In my four years at Knox, rarely have I seen a student-written work mounted in Studio Theatre (the major exception being last year’s New Plays Festival). This makes my job as a critic infinitely easier, as it allows me to put aside my qualms about the script and give greater attention to what is done with it. Every so often, however, a student director feels confident enough in a fellow student’s work to produce it in Studio, and it is within those instances (as with “The Child Killers Club”) that I must provide separate critiques for the script and its production.
With that said, sophomore Niki Acton’s “The Child Killers Club” is deeply flawed, but I was nevertheless able to enjoy senior Chloe Luetkemeyer’s interpretation. Focused on the torrid pasts of runaways Silas (Visiting Instructor Sherwood Kiraly) and Max (senior Mya Kahler), tensions heighten as secrets come out and the duo — running away from lives of pain and misery — end up suffering more than if they had stayed apart. The staging of these contentious moments is absolutely exquisite: Luetkemeyer definitely knows how to work a theatrical space. And the space itself, stripped down to its essentials of doors and a table and bed, resonated with me more than if the hotel room setting had been meticulously decorated.
In all, the production has been rendered in a very simple manner, which in my opinion is ideal to contrasting the complicated and messy emotions hurled about in the actual script. Concerning design, I absolutely enjoyed the music. The few cues orchestrated by junior John Bird continue to prove he has an encyclopedic knowledge of song that is executed with pinpoint accuracy. Similarly, my favorite moment of the production was the pre-show, in which senior Amanda Shiew sat on the bed and played guitar, soon after delivering the obligatory Studio warnings in a phone conversation with her friend. It’s corny, it’s gimmicky and I groaned all the way through it, but I nevertheless found it endearing and indicative that Luetkemeyer and her crew didn’t take themselves completely seriously despite performing a play about child killing.
Both Kiraly and Kahler gave excellent performances as Silas and Max, but I felt that their characters were not fully materialized. Max started out as a spunky and rebellious teenager, but once the characters began arguing, her personality almost completely dropped. The antagonism was still there, but she no longer sounded like a teenager. Kahler’s Max described her past trauma in surprisingly eloquent terms, but that’s all we really came to know and remember about her: that she was a victim. We receive little information about her life or personality outside her abusive family. Silas, too, suffers from that same lack of background. Though I really enjoyed Kiraly’s acting within the pauses — ruminating on the consequences of his decisions — I felt that never learned much about his home life other than that he felt guilty for letting his granddaughter die. What is his relationship with his wife like? Why did his son-in-law lash out at him at the funeral? We don’t know, because Silas isn’t a character. Silas and Max are representations of their trauma, and it’s very hard to invest in representations.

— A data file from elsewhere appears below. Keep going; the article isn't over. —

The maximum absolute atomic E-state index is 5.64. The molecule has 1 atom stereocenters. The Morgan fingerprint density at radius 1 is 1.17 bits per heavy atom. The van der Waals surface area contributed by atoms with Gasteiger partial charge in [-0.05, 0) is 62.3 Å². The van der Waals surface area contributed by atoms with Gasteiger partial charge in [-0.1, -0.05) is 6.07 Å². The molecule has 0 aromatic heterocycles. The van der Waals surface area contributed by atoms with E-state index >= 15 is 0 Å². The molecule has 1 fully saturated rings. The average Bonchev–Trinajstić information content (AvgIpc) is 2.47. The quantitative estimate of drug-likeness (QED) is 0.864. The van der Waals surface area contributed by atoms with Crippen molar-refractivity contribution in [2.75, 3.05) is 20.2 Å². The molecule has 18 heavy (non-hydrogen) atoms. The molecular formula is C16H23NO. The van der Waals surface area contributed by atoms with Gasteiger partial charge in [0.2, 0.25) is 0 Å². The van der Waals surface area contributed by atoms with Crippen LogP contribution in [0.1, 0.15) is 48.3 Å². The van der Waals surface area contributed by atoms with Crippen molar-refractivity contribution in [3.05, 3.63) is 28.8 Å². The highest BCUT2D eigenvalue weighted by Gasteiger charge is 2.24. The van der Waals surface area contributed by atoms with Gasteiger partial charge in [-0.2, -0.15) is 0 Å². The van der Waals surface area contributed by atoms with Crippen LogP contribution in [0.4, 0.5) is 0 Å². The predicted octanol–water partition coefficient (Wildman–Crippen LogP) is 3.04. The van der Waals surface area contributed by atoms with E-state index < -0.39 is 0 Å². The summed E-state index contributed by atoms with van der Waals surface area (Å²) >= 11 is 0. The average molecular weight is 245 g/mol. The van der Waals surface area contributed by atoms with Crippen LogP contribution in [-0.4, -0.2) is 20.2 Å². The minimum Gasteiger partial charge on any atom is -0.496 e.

The evocation of taboos is great in getting audiences to pay attention: viewers are so shocked by the controversial material that they aren’t able to settle into the story comfortably. But when numerous taboos are implemented in a script, a playwright runs the risk of focusing more on the spectacle of the taboo than on the characters involved. When Silas and Max were arguing, repeating over and over the lurid details of their pasts, I found myself incredibly bored. I didn’t understand why Max cared so much about staying with Silas, because she’d never given any indication of liking him. And, I wondered, what did Silas like about his home life so much that allowed him to abandon this girl and head back? We don’t know, and we don’t know because the title tells us everything we need to know: Silas and Max are child killers. Others view them as only child killers, but it also feels that Acton only views them as child killers, too. And as long as that’s their strongest character trait, then I find it difficult to care about what happens to them. I enjoyed Luetkemeyer’s production well enough, I really did, but I think Acton’s script could use some serious workshopping.